101-Year-Old Ex-Nazi Concentration Camp Guard Appeals 5-Year Sentence

A 101-year-old Nazi death camp SS guard has appealed after being given a five-year jail sentence for aiding in the murder of 3,518 victims.

The Neuruppin district court in Brandenburg, Germany, confirmed Monday that the defendant is appealing his conviction.

Josef Schuetz had one month after the written judgment was served to justify his appeal, court spokeswoman Iris le Claire is quoted as saying in German media.

It is now up to the Federal Court of Justice (BGH) to rule on the appeal. They have until September 27 to issue their ruling.

Nazi concentration camp
101-year-old SS guard Josef Schuetz has appealed his five-year sentence for aiding the murder of 3,518 victims. In this photo, prisoners are seen in the concentration camp at Sachsenhausen located in the town of Oranienburg, Germany, on December 19, 1938. Zenger

The defendant told the court during his trial that he was never a guard at the camp and just worked as a farmhand nearby. He kept to his story despite prosecutors providing pages of evidence of his role in the SS, right up to his military pension.

He is understood to be the oldest Nazi war criminal ever to stand trial.

The court in Brandenburg an der Havel, west of Berlin, found him guilty and sentenced him to five years in prison on June 28.

He was found to have aided and abetted in the murder and death of 3,518 prisoners at the Sachsenhausen concentration camp, where he worked as a guard, from October 1941 to February 1945.

"The unpunished fate of the survivors must not be forgotten by the German judiciary," said Judge Udo Lechtermann.

"You, Mr. S., were part of the terror and torture network in the Sachsenhausen concentration camp as a security guard for three years and promoted the mass murder of the inmates."

Former SS Guard Josef Schuetz
Josef Schuetz, 101, was convicted of being an accessory to the murder of more than 3,500 people as a former Nazi-era concentration camp guard. He is appealing his five-year sentence. In this photo, Schuetz attends the first day of his trial on October 7, 2021, in Brandenburg, Germany. Sean Gallup/Getty Images

Schuetz said in his closing remarks on June 27: "I don't know what I should have done at all."

Claiming to come from Lithuania and to have no knowledge of what the trial was about, he said: "I don't know why I'm sitting here in the dock. I have nothing to do with that."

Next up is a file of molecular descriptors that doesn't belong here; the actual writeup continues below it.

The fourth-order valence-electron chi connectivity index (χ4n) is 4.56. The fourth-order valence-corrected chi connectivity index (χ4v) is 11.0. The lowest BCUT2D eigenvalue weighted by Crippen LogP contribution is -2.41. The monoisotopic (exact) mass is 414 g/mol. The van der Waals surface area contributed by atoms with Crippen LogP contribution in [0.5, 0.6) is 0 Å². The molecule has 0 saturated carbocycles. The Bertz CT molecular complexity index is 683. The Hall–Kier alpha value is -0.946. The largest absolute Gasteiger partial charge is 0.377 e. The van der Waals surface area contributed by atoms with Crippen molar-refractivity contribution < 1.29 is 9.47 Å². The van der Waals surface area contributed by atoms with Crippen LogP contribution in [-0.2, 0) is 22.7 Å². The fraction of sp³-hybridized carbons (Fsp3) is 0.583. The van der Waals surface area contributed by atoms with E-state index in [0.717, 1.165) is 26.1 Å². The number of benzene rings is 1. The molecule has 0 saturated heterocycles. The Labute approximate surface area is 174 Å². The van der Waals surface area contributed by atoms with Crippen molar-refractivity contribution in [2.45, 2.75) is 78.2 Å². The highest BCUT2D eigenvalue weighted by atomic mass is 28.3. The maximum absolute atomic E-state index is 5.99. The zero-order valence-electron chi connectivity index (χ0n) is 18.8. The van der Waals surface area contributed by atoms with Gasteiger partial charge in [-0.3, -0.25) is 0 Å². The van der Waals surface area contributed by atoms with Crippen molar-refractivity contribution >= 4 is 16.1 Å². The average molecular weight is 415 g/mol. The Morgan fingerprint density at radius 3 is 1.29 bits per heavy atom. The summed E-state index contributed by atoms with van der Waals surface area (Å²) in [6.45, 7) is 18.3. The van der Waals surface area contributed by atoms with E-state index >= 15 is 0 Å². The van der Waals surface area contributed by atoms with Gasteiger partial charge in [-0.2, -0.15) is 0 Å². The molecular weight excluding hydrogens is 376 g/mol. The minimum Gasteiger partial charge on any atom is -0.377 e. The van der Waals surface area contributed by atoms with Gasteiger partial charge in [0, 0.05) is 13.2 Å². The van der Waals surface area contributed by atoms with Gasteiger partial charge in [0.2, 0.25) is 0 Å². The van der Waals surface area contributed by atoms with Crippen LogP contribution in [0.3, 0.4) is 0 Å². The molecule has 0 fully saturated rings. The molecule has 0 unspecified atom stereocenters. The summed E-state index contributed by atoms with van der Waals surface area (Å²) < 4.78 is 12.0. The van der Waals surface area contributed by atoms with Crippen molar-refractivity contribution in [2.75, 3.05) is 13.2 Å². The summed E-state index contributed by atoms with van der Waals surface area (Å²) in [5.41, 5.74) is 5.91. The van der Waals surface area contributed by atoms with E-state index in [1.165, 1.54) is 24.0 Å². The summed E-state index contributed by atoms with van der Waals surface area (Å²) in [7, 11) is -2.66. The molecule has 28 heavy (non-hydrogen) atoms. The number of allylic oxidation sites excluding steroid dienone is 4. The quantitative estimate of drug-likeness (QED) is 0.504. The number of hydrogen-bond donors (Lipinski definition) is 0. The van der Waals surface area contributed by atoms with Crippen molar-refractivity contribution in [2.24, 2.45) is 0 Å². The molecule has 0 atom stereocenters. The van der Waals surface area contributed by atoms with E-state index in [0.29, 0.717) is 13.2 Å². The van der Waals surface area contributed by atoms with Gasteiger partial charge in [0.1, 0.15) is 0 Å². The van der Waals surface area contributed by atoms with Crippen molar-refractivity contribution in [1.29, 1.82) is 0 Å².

Brandenburg an der Havel was one of the first locations in Germany's Nazi regime where they experimented with gassing victims.

Charges included helping the "execution by firing squad of Soviet prisoners of war in 1942" and the murder of prisoners "using the poisonous gas Zyklon B."

Sachsenhausen camp held more than 200,000 people between 1936 and 1945, including Jews, gypsies, political enemies and homosexuals.

Tens of thousands of inmates were worked to death, murdered, experimented on and starved before the camp was liberated by Soviet troops.

Sachsenhausen concentration camp
An aerial view of the Sachsenhausen concentration camp located in the town of Oranienburg, Germany, taken by the Royal Air Force in 1943. A court in Brandenburg an der Havel, west of Berlin, found Josef Schuetz, a former SS guard, guilty of aiding and abetting in the murder and death of 3,518 prisoners at the Sachsenhausen concentration camp and sentenced him to five years in prison on June 28, 2022. He is appealing the sentence. Zenger

The prosecution had tried to get Schuetz to confess but to no avail.

The defendant continued to claim he had been a civilian, despite documents clearly showing a man with the same name and date and place of birth working at Sachsenhausen from October 1941 to February 1945.

The judge even read out his East German pension documentation, which stated: "From 1941 to 1945, military service."

The defendant, however, had claimed he had signed the forms without reading them.

His lawyer Stefan Waterkamp demanded that he be acquitted. Schuetz's legal team said at the time of his sentencing that they planned to appeal the verdict.

This story was provided to Newsweek by Zenger News.